Alton Evening Telegraph from Alton, Illinois on January 4, 1950 · Page 6
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Alton Evening Telegraph from Alton, Illinois · Page 6

Alton, Illinois
Issue Date:
Wednesday, January 4, 1950
Page 6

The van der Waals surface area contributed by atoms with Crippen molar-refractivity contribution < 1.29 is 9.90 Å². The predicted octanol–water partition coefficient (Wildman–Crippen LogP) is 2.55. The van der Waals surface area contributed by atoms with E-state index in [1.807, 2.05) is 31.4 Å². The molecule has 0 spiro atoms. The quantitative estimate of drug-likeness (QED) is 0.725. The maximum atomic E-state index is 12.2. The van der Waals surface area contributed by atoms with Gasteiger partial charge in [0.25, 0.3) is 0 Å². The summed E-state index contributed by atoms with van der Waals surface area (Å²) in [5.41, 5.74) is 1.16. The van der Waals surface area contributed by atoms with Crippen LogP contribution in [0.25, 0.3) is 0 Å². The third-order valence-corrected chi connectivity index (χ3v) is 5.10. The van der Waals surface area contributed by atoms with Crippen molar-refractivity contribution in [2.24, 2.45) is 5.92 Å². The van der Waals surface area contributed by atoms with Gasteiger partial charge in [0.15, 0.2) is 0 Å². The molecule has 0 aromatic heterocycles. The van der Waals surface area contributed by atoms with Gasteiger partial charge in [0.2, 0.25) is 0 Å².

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tAOi MX ALTON KVBttlttO TKLIORAMI WEDNIIDAY, JAHUAKY \ *» Upper Alton Anen«*M«e ttot Kiln yeetetday and ice today eut heavttir Into the attendance at pubttc tchools. Absentees were du* to * e a t h e r condition*, it it thought, «8 there are no epl- demtCi Of childhood diseases, except respiratory ailments and colds, At Milton school there were 61 absent yc»t*rday. There is one case of chlckenpox. Eighty-one were absent this morning with 22 Of that number being from thr morning kindergarten class. Clara Barton hart about. 60 children out yesterday. There were 57 Out this morning. Miss Emma Traube, teacher of one of the first grades Is ill and her place ll being taken by Mrs. Gertrude Wessler. At Horace Mann School mnre than half the afternoon kindergarten classes were absent yesterday. The total number of absentees wa» 76. Principal McKenzie said the average at. times when there are no epidemics is from 95 to 98 percent. Today there were 97 children absent. Six cases of chlekcnpox and two of measles have been reported; the remainder are respiratory ailments. Youngsters who were at school enjoyed •n outdoor recess this morning. Club Meeting Postponed The monthly meeting of Betty and Bob Club, which was to have been held tomorrow at the home of Mrs. .T. E. Lewis, 3601 Berkeley has been postponed until .Tan. 12. Flowers Bloom in January The "flowers that, bloom In the •prlng, tra In" are famed In song and story but those hardy little blooms that pop up in an up-and- coming way In winter are Ignored «o many times. Probably tho last flower of the winter was picked last night from a bush honey suckle at the home of R. V. Stahl 3202 College. Another instance of a blooming bush honeysuckle, which William Dee, the florist ,says Is lonicera tartarlca, is at. his home, 3812 Clawson. He says the bush has been full of burls and flowers glnce before Christmas. Another Postponement The Amoma Class of Calvary Baptist. Church asks today that announcement be mode of the postponement of the meeting which was to hnve been held Thursday night at the church. Another date has not been selected. Attending Father's Fiinornl Stanley Meennch, 3004 Forest drive, and scout executive of Piasn Bird Council, left yesterday morning for Aurora, where today he is •tending the death of his father. The father died Sunday night. If weather permits, Meenach will drive home tomorrow. Recently appointed deputy director over Region 4, which Includes Ohio, West. Virginia and Kentucky, Meenach and his family will'leave Alton In mid-February to make their home In Cincinnati. Postponed* for * We«k The monthly meeting of the Woman's Organization of College Avenue Presbyterian Church has been postponed from tonight until Wednesday, Jan. 11. The meet- Ing will be held at 2 o'clock In the afternoon. Officers will be Installed and membership of the five circles of the organisation wilt be determined. The executive board meeting, which was to have been held tomorrow night, has been postponed to an undetermined date, An Exploded Ghost Story He wasn't carrying the wealth of the ages, but It was his t reasure and he didn't want It taken away from him. The night was dark and dismal. Street lights weren't shin- Ing with their usual brightness; they cast an eerie glow. At last, the moment arrived and he stepped into the car, which had been checked and kept! under surveillance. As the motor started, ho glimpsed a man's figure stand- Ing beside the car door. There was a blur of white across the lower part of the man's face. Thje car leaped, the driver snys 40 feet, then the car was turned around, but there was no fear now. The car was running and could easily outdistance a pedestrian. At this point, the driver relaxed for there, rooted to the spot in surprised amazement, stood a tried and true neighbor. The neighbor was nibbling at an ice cream cone, the lower part of which was held in a white paper napkin. The little Incident really happen ed and Is being told by the driver to Borne choice friends who understand his position. Clio Circle M«*U Meeting last evening for their annual Christmas dinner and gift exchange, members of the Clio Circle of the Main Street Methodist Church havo once more demonstrated that It Isn't necessary to havt Christmas, as it Is marked on the calendar, but that Christmas can come when ever one is ready for It. Sixteen members and their teacher, Mrs. Albert Lauck, held their Vuletlde frolic at the home of Mrs. Francis Watson, 2612 Judson. Dinner was served at 6 o'clock and afterward there was a 10-cent gift exchange. One member remarked, "We used to have our party before Christmas. Then for years It was held between Christinas and New Year's. Now, it seems, we will have our Christmas observance sometime between New Year's and Val- tntlne's Day." Former Alloniun Here Capl. Kenneth Williams, who lived on the North Side before leaving Alton about 20 years ago, •nd who is si ill remembered by friends here through frequent vip Its, was in Alton again Monday night, He was enroute with his wtfe and small daughter, Marty, from their home in Cleveland to Anchorage, Alaska, where he will aerve With army ah- forces. They were guests at the home of Mr. and Mrs. P. B. Stuart, 3713 Berkeley. Marty was one year old yesterday, ••tat*) u gdMwi Norma ajid Charles Headley *tu4e<U« at UUnols state Normal UoJvenUy, returned to school to* toy after MM here for the noil- "I tfeir parent*, Mr. an* Heaaley, 8304 Judson. tf Buffalo, HI., alter a vWt at (he Headley home, and Jim Madol* of Llbertyvllle, here since Sunday, accompanied the two bnck to school today, fals car remained In Alton and the trio went to Normal by train. Kemalns III Mrs. Henry Vahle, 1419 Doerr, who has been ill since Christmas, remains bedfast, at her home. Mrs. Vahle is 86 years old and her six daughters ard one son were called to her bedside Christmas Eve. Announce Mirth Coach and Mrs. Leroy Hemln- RCT of Krnnklln College ol Indiana, ore announcing the birth of a son Dec. 25. The babe was born at. 10:43 a. m., weighed seven pounds and ten ounces and has been named Noel. There are two other children In the family, Ann, 9, nnd Tad, 5. Coach Hnmingpr left Shurtleff last, spring to take a similar position nl.'Franklin College. Trouble Strike* Home. Tragedy si ruck In the home of Mrs. Ruby Cress at. her brother, Alfred Whitten, 2010 Main yesterday. Mrs. Cress fell in her home about 4 p. m. when she suffered a paralytic stroke nnd the brother, who went to summon help at the home of Mrs. Hay Bonner, a neighbor, about 10:30, fell and It Is thought fractured an arm. Mrs. Cress was moved to the home of a daughter, Mrs. Carl Nlckens at 11 p. m. At noon today, medical assistance was still being sought for Mr. Whitten. Richard, the 11-year-old son of Mr. and Mrs, Nlckens, Is soon to undergo the second in a scries of surgical operations. Christmas Coming Jor Mick Child Friday is to be marked as Christmas in the Joseph Hanneken household, 2411 Judson, if the three-year-old daughter, Angela, Is strong enough to stand the excitement. Angela was brought to her home this morning from St. John's Hospital, St. Louis, where she has been since Dec. 25, when she was stricken with virus pneumonia, while spending the day at the home of relatives in G. ..mite City. She was unconscious until Thursday anrt appears to not realize that, more than a week has passed since Christmas Day. The tree, which she saw the morning of Dec. 25 before the family went visiting, has been kept intact. 1 Her gifts, which were to have been opened at the home of her grandparents, Mr. and Mrs. Curtis Twitchell, Dec. 26, are under the tree. Greeted by snow and ice this morning, Angela displayed her first bit of enthusiasm. She knows Santa Clans is coming. Two other children In the family, Bob, 10, and Kathy, 7, tiptoe in to visit the bed where she is being kept very quiet. XotCM John Lewis returned to his work as laboratory technician at Schmitt Memorial Hospital, Beardstown, Monday after having been at the home of his parents, Mr. and Mrs. 'John : Lesvis, 3601 Berkeley, since Dec. 12. He had been convalescing from surgery performed Dec. 8. Mrs. A. B. Ellington, 3614 Berkeley, is home from Lltchfield and Hlllsboro where she spent ten days visiting relatives. Eldon Arbuthnot, 5, remains at St. Anthony's Infirmary, where he has been since Thursday evening suffering from an ear and throat Infection. He Is the son of Mr. and Mrs. Eldon Arbuthnot, 1903 Park. Miss Elizabeth McDaniels, teacher of English in the Minonk High School, is ill at the home of her parents, Mr. nnd Mrs. John C. McDaniels, 2620 Brown. She was stricken last Thursday while on the train imroute to train nnd returned to her home here Sunday. Rail Service HIGH WATERS NEAR HIGHWAY BRIDGE—High wafers of Indian creek almost reach the highway bridge on the old Edwardsville road. Photo was taken from the railroad bridge which runs close to it.—Slaff photo STAND BY—Two men stand by on top of a pile of sandbags at the foot side of the levet. During the summer months gophers burrow in the levee and water seeped through these holes, aano- bags were put on these holes to keep the water from seeping through.—Staff photo. Continued From I'ngn I. bv giving those with less than a nine-day supply on hand a virtual priority on coal produced nt the mines which usually supply them. With Lewis keeping his strategy to himself, rumors continued to circulate thit. n full walkout might bo resumed—thus cutting coal production to the relative trickle coming from small mines which hnve signed contracts with the UMW. Major Illinois coal mines were shut down yesterday as some 16,000 miners stayed away from work without explanation. Their state president ordered them back to work Monday. Johnson told reporters he is particularly alarmed at the situation in the Illinois coal fields, and the possible • effect on rail transpor tnl ion. He said the Canadian gov eminent has notified the ICC that it is cutting coal-burning passenger train service by 25 percent next Sunday. HOIIW Kowlt I'M* Ground The ICC chairman, who was U. S. transportation chief during the war, said the agency's earlier order giving fuel-short rail lines first crack at coal has enabled most railroads to hold their own. But some, he said, had lost ground. Sen. Butler (R-Neb) said one Midwest railroad had told him It had coul enough for only a week of operation. Rui'er telegraphed to President Truman, urging him to tako "courageous action against this camouflaged strike called by John L. Lewis." Tho three-day week was ordered by Lewis to maintain pressure on mine owners reluctant to sign contracts on his terms. He has never made those terms known, but his contracts with small mines have called for a 05- ccnt dully wage raise — bringing the total to $15 a day—and a boost in the operators' payments to the miners' welfare fund. Under tho old. contract, mine owners made a 20-cent-a-ton payment Into the fund; under now I agreements that royalty Is raised to 35 cents. Industrial progress has come to the a|d of preiMl'benders. Tiny three-Inch fans blow air on dough after It has bean formed into a pretiel ahape. 9 SANDBAGS FOR THE LEVEE—Volunteers filling sandbags and loading the bags into waiting trucks for use on the levee. Workers worked during a blinding rain throughout the night. — Staff photo, TIME OUT FOR COFFEE—A cup of hot coffee helped warm the rr|eh before they went back te work Coffee was brought to the workers by auto.—Staff photo. DRAINAGE WATER FREEZES AROUND HOMES— Water from hilly areas near Wood River ran down the slopes onto Route 139 between Wood River and points east, and surrounded homes in low sections. This view was taken looking northeast from the corner of Fourteenth street near the waterworks and shows how homes behind the trailer camps on the highway were flooded.— Staff photo. FLOODED FARM LAND—Since banks of the creek are insufficient to contain all the flooa water drained by Indian creek levees are built'at'so me distance from them, in order to allow some overflow, and relieve pressure. Normal course of the creek is at far right, and levee containing flood waters is at left.—Staff photo. Baker's Defense To Be Insanity LOS ANGELES, Jan. 4 <*>» — "Even the devil doesn't know what goes on in the human mind." So said Defense Attorney Al Matthews before a panel of 40 prospective jurors being chosen for the murder trial of Fred Stroble, 67. The baggy-eyed l'" le ex-baker has pleaded Innocent by reason of Insanity in the brutal sex-slaying of 6-year-old Linda Joyce Glucoft. Found dead In a backyard of her home last Nov. 14, the little girl had been choked, beaten with a hammer, stabbed with a kitchen knife and hacked with an ax. As selection of a jury began yesterday, Stroble's attorneys, assigned by the public defenders' office, laid the foundation for * psychological defense. Matthews described Stroblp ns K senilo old man whose emotional complexes erupted violently when he went through a "male change of life." The attorney called him a man with "disordered mental processes." Two potential women jurors who hnve small granddaughters, said they couldn't stand to look at pictures of the slain Linda which will be introduced aa evidence. Two other women were excused when they said they had preconceived judgments in the case. Prosecutor Adolph Alexander of tho district attorney's office told newsmen "we're going to demand the death penalty." If convicted of murder, Stroble, who has complained of "buzzing" In his head, will be given a sanity trial. Smoke and dust can be removed from the air by super-powered sound waves that are inaudible but can be felt with the hand. COUPLE PARTS TO SEEK COD—Donald D. Foster, 50-year-old Siin Francisco businessman and state employe, checks some of his store's items with his wife, May. Foster will end Irs 25 years of married life to enter St, John's Abbey in Collegeville, Minn., to become a Benedictine monk. Mrs.'Foster hopes to enter a convent after she settles their worldly affairs. The couple has a daughter who is a nun.—NEA Telephoto. Lutheran Society to Meet at Cottage Hill* COTTAGK HILLS, Jan. 4—The Dorcas Society of Concordla Lutheran Church will hold its regular monthly meeting at 2 p. m., Thursday, at the church. A business and social meeting will take place and the group will form plans for the "Luncheon Is Served" program, Jan, 36. at the church. Tickets will te sold at the meeting for SO cants. Mri Roland Klopmelr and Mrs. Hilda Zlmmarmaiin are president and vie* prealdent, respectively, of tha group. Cottage HIUs Prayer Meeting COTTAGE HILLS.-A cottage prayer meeting will be held In the Community Baptist Church Thursday morning. Silver atoms within a block of silver may move between the grains as fast as one-tenth of an Inch per wt*k at 900 degrees Centigrade. However, If tht atoms chooae to pan through tha grains, a journey of an inch would take 10,000 ye*/* flEfK LEVEE HOLDS—The levee ilong Indian creek held firm with assistance of many volunter, TueS?af "noon and night. At an estimate, 1500 sandbags were filled and brought to tht banks for strengthening. Dark line shows how water was at its peak.-St«ff photo. . Mature, Lamour End Fight With RKO Studios HOLLYWOOD, Jan. 4 <*»—Two movie personalities whose salaries »treteh out four figures this side of the decimal have settled their differences with Howard Hugh**' RKO studio, Victor Mature, suspended Dec. 13 by jKKh Century Vox tor refitting a loan-out role In •» M«> picture, MW* ye*«*»y * *»*** changes and was put back on the payroll at a rate of IZT50 a week. Dorothy Lamour reached a settlement of her contract suit against HKO. H«r WOO w««kly pay check stopped Immediately, she said last month, when she told th* studio ehe was going to have a baby. . Logs which, became of their slse and quality, are well suited for being peeled Into Attractive packaftai waa w<m an BMV* enba firm a 19,000,000 American order, Nottingham re* ports. A company in Cleveland, Ohio, negotiated with it for 1,000,000 pairs of plastle-aoled slippers, but declined the plain cardboard box offered. Tht manufacturer* then produced a new transparent box of attractive design and the contract waa stgne4 Bae4 Taiecra** Wa* A*